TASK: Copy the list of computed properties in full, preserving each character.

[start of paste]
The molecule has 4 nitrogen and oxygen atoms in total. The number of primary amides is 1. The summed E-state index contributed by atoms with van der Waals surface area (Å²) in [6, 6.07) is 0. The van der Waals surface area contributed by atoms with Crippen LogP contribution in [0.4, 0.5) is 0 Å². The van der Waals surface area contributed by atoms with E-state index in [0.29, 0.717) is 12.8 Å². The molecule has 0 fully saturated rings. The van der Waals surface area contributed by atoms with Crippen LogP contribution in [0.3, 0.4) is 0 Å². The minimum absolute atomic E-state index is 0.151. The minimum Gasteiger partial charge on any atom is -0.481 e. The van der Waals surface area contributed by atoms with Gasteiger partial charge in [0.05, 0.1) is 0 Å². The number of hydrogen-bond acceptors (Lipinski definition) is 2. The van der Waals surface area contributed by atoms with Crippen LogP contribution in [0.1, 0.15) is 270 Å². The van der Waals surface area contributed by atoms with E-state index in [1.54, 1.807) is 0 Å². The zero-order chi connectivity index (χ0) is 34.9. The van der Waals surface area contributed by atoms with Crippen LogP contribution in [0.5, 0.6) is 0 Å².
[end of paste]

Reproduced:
The molecule has 4 nitrogen and oxygen atoms in total. The number of primary amides is 1. The summed E-state index contributed by atoms with van der Waals surface area (Å²) in [6, 6.07) is 0. The van der Waals surface area contributed by atoms with Crippen LogP contribution in [0.4, 0.5) is 0 Å². The van der Waals surface area contributed by atoms with E-state index in [0.29, 0.717) is 12.8 Å². The molecule has 0 fully saturated rings. The van der Waals surface area contributed by atoms with Crippen LogP contribution in [0.3, 0.4) is 0 Å². The minimum absolute atomic E-state index is 0.151. The minimum Gasteiger partial charge on any atom is -0.481 e. The van der Waals surface area contributed by atoms with Gasteiger partial charge in [0.05, 0.1) is 0 Å². The number of hydrogen-bond acceptors (Lipinski definition) is 2. The van der Waals surface area contributed by atoms with Crippen LogP contribution in [0.1, 0.15) is 270 Å². The van der Waals surface area contributed by atoms with E-state index in [1.54, 1.807) is 0 Å². The zero-order chi connectivity index (χ0) is 34.9. The van der Waals surface area contributed by atoms with Crippen LogP contribution in [0.5, 0.6) is 0 Å².